That's more than one-third of the 14 spaces on his block, all of which have two-hour limits.
Ward said he parks on the west side of First Street, and never has a problem finding a space in the no-time-limit zone there.
Ward said that in the seven years he has owned Pizza a' Fetta, hundreds of customers have levied a complaint that goes something like this: "I would be here more often if there was some place to park."
He figures other merchants have heard similar tales, and yet some business owners and employees continue to take prime parking spots.
"You're taking your own customers' parking spaces," Ward said.
So why would merchants drive away the people who pay their bills?
Ward thinks the answer is simple:
"They're just too lazy to walk an extra couple hundred feet," he said.
Ward also wishes the city would enforce parking rules more aggressively.
Calder, who helped design the current downtown parking rules, thinks they have made it easier for customers to find spaces close to the stores they visit.
That's certainly been the case in front of her Main Street shop.
"I haven't heard a negative from a customer about having to park more than a few spaces away, and we've been busy," Calder said.
Randy Dodson, who owns another Main Street store, Ryder Brothers Stationery, said lack of parking remains a problem downtown.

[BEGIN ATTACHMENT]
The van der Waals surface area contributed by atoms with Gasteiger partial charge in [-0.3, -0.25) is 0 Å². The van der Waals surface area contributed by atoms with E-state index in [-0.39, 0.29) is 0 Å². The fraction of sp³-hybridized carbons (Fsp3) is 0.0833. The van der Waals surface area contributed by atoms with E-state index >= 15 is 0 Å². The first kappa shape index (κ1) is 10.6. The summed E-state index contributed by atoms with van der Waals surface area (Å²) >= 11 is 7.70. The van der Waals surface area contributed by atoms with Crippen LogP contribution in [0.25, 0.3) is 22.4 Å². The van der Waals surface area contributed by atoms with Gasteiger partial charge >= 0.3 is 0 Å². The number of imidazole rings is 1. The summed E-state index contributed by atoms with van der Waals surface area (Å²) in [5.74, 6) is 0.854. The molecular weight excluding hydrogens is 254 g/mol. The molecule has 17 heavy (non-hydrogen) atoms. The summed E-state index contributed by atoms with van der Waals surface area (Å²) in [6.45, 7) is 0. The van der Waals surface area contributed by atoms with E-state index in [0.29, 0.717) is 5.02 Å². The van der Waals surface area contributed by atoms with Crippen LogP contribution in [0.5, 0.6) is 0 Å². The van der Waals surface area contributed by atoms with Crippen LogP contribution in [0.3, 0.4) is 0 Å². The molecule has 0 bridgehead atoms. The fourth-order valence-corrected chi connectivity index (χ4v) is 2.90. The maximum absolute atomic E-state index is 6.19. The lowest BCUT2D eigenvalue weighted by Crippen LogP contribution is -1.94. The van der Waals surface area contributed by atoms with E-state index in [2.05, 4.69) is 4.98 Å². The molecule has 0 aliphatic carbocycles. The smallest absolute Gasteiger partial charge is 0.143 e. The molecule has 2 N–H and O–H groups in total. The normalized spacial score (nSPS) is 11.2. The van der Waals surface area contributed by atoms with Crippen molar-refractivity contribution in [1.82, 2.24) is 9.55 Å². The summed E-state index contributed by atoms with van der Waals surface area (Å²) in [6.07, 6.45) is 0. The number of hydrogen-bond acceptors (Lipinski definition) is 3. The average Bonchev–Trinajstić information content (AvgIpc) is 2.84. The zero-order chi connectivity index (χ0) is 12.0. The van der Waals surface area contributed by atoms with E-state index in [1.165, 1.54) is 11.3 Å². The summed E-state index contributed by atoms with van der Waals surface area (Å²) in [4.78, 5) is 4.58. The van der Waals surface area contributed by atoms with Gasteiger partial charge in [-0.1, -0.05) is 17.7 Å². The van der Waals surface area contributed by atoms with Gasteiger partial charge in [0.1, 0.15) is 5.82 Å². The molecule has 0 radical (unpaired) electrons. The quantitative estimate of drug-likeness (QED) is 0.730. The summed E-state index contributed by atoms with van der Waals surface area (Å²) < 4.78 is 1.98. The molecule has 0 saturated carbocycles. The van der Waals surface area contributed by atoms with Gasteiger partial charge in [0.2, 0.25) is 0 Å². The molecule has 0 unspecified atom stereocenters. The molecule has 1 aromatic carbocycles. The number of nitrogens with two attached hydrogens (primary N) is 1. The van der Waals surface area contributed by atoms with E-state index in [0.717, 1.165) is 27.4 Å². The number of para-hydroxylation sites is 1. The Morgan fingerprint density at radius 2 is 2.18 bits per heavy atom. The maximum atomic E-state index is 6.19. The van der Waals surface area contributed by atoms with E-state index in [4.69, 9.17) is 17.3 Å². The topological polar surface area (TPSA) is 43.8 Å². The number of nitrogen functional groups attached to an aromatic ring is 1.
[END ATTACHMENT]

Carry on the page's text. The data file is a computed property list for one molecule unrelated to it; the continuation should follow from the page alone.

Like Ward, Dodson blames not customers, but business owners and employees.
Dodson, who has two full-time and four part-time workers, said one of the first things he tells new employees is to park away from the store, in an area with no time limits.
He thinks there are plenty of those spaces for business owners and employees.
Dodson can't explain why some of them leave those unlimited spaces vacant, and instead park in places he thinks they should reserve for their customers.
"It's a frustrating situation," he said. "It's a mystery."
Dodson said he agrees with Ward that the city could deter parking scofflaws by patrolling more often.
But Dodson said he understands the city already has boosted Regan's position to full-time, and probably can't afford to devote any more police time to parking.
In a memo to Zimmerman, Regan suggests the city consider reinstalling parking meters downtown.
The city removed the meters more than 30 years ago, Collins said.
Zimmerman said parking meters are not a viable option now. Requiring people to pay to park downtown would discourage shoppers at a time when the city is striving to encouraging them.
"We're trying to make downtown free and inviting," he said.